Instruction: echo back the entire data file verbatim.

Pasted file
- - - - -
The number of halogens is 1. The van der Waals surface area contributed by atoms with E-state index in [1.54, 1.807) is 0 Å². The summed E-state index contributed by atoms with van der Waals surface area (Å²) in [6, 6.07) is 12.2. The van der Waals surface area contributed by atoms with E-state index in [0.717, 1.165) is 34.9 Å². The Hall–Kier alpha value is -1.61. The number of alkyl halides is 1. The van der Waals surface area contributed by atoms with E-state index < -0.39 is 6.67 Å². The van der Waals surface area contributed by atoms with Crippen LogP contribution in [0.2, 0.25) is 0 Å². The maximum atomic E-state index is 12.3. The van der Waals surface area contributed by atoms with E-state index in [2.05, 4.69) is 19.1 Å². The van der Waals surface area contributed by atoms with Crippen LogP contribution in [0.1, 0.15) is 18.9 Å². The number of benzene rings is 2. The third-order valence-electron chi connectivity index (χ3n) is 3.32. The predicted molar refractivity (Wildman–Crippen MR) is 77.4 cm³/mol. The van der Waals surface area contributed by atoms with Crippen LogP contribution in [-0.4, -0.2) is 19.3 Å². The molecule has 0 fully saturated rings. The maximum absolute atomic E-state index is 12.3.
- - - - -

The number of halogens is 1. The van der Waals surface area contributed by atoms with E-state index in [1.54, 1.807) is 0 Å². The summed E-state index contributed by atoms with van der Waals surface area (Å²) in [6, 6.07) is 12.2. The van der Waals surface area contributed by atoms with E-state index in [0.717, 1.165) is 34.9 Å². The Hall–Kier alpha value is -1.61. The number of alkyl halides is 1. The van der Waals surface area contributed by atoms with E-state index < -0.39 is 6.67 Å². The van der Waals surface area contributed by atoms with Crippen LogP contribution in [0.2, 0.25) is 0 Å². The maximum atomic E-state index is 12.3. The van der Waals surface area contributed by atoms with E-state index in [2.05, 4.69) is 19.1 Å². The van der Waals surface area contributed by atoms with Crippen LogP contribution in [0.1, 0.15) is 18.9 Å². The number of benzene rings is 2. The third-order valence-electron chi connectivity index (χ3n) is 3.32. The predicted molar refractivity (Wildman–Crippen MR) is 77.4 cm³/mol. The van der Waals surface area contributed by atoms with Crippen LogP contribution in [-0.4, -0.2) is 19.3 Å². The molecule has 0 fully saturated rings. The maximum absolute atomic E-state index is 12.3.